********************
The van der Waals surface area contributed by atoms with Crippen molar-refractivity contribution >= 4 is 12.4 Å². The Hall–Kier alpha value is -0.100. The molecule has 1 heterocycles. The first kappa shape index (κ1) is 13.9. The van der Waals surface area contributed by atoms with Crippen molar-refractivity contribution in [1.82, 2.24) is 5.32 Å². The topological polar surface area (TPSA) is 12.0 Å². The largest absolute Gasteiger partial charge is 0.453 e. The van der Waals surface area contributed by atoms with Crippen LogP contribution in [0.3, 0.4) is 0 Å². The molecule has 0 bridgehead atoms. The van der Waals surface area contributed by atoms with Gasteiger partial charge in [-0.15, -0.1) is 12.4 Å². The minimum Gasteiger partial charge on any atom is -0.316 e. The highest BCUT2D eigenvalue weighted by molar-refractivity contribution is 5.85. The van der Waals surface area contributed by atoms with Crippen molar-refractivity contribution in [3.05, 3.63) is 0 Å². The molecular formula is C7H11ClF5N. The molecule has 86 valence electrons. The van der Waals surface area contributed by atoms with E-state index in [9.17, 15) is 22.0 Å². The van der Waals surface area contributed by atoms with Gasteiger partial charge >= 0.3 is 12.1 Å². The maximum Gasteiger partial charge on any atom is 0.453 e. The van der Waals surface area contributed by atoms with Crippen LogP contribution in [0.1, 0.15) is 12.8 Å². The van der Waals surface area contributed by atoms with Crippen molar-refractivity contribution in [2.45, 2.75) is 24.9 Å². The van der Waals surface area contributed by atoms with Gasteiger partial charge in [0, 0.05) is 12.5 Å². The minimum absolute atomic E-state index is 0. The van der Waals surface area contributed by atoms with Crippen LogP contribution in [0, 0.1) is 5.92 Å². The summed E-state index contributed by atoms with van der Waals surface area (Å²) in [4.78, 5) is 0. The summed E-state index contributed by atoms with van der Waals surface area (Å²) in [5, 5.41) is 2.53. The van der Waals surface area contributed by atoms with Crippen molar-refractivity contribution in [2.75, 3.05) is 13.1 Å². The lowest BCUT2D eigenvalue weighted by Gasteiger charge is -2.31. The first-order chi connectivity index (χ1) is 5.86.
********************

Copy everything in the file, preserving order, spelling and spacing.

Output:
The van der Waals surface area contributed by atoms with Crippen molar-refractivity contribution >= 4 is 12.4 Å². The Hall–Kier alpha value is -0.100. The molecule has 1 heterocycles. The first kappa shape index (κ1) is 13.9. The van der Waals surface area contributed by atoms with Crippen molar-refractivity contribution in [1.82, 2.24) is 5.32 Å². The topological polar surface area (TPSA) is 12.0 Å². The largest absolute Gasteiger partial charge is 0.453 e. The van der Waals surface area contributed by atoms with Crippen LogP contribution in [0.3, 0.4) is 0 Å². The molecule has 0 bridgehead atoms. The van der Waals surface area contributed by atoms with Gasteiger partial charge in [-0.15, -0.1) is 12.4 Å². The minimum Gasteiger partial charge on any atom is -0.316 e. The highest BCUT2D eigenvalue weighted by molar-refractivity contribution is 5.85. The van der Waals surface area contributed by atoms with Crippen molar-refractivity contribution in [3.05, 3.63) is 0 Å². The molecular formula is C7H11ClF5N. The molecule has 86 valence electrons. The van der Waals surface area contributed by atoms with E-state index in [9.17, 15) is 22.0 Å². The van der Waals surface area contributed by atoms with Gasteiger partial charge >= 0.3 is 12.1 Å². The maximum Gasteiger partial charge on any atom is 0.453 e. The van der Waals surface area contributed by atoms with Crippen LogP contribution in [0.1, 0.15) is 12.8 Å². The van der Waals surface area contributed by atoms with Crippen molar-refractivity contribution in [2.45, 2.75) is 24.9 Å². The van der Waals surface area contributed by atoms with Gasteiger partial charge in [0, 0.05) is 12.5 Å². The minimum absolute atomic E-state index is 0. The van der Waals surface area contributed by atoms with Crippen LogP contribution in [0, 0.1) is 5.92 Å². The summed E-state index contributed by atoms with van der Waals surface area (Å²) in [4.78, 5) is 0. The summed E-state index contributed by atoms with van der Waals surface area (Å²) in [5, 5.41) is 2.53. The van der Waals surface area contributed by atoms with Crippen molar-refractivity contribution in [2.75, 3.05) is 13.1 Å². The lowest BCUT2D eigenvalue weighted by Gasteiger charge is -2.31. The first-order chi connectivity index (χ1) is 5.86.